It is important to note that the Orthodox Church never condemns or hates people. She condemns actions, specifically those that go against the commandments of God. With spiritual guidance, anyone can find the love of Christ and seek true repentance for their sins. Wherever there is repentance, there is salvation. Even in the case of mutilation of the human body associated with a fair number of transgender individuals, they, too, can find peace.

Read More: Abstinence: The Orthodox Approach to Spiritual Purity >>

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8 Responses

  1. It was pointed out some time ago that trans apologists are at odds with homosexual apologists. The person arguing homosexuality is normal will say God made me this way, God doesn’t make mistakes so I need not change. The trans person says God made me this way, God DOES make mistakes, so I HAVE to change, correct what God did wrong. The two groups form a fundamental threat to each other. If one is right the other can’t possibly be. It’s surprising they can coexist in the same parade, marching as they do in opposite directions. The Orthodox position is (I think) God doesn’t make mistakes, we do, and both groups are wrong. Very popular in the culture, of course.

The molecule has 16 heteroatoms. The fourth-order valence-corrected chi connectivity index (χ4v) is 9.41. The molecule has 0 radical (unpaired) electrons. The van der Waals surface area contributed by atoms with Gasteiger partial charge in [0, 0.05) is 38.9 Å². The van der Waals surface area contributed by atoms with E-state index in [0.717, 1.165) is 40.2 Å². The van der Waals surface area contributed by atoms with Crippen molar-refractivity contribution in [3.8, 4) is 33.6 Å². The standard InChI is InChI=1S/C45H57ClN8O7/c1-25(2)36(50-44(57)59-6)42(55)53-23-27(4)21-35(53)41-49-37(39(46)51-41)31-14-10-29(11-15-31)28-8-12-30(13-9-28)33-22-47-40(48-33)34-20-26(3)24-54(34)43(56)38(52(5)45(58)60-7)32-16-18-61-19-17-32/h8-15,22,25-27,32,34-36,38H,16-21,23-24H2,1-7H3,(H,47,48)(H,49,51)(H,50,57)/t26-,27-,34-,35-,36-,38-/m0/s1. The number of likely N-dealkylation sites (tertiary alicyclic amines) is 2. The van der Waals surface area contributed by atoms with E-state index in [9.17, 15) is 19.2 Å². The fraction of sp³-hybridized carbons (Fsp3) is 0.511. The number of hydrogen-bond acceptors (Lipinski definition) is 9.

1. Hi Bob,

      Christ is in our midst!

      What an astute observation! You are correct in summarizing the Orthodox position. God does not make mistakes in the way He creates us. And if we suffer from same sex attraction or gender dysphoria, we can compare that to the man born blind or those possessed by demons. God created them that way for a reason, most likely to serve as an example to others who seek to attain theosis (salvation) by battling against the vices that plague us. It is in our selfishness to satisfy these perverse desires that we fall into sin.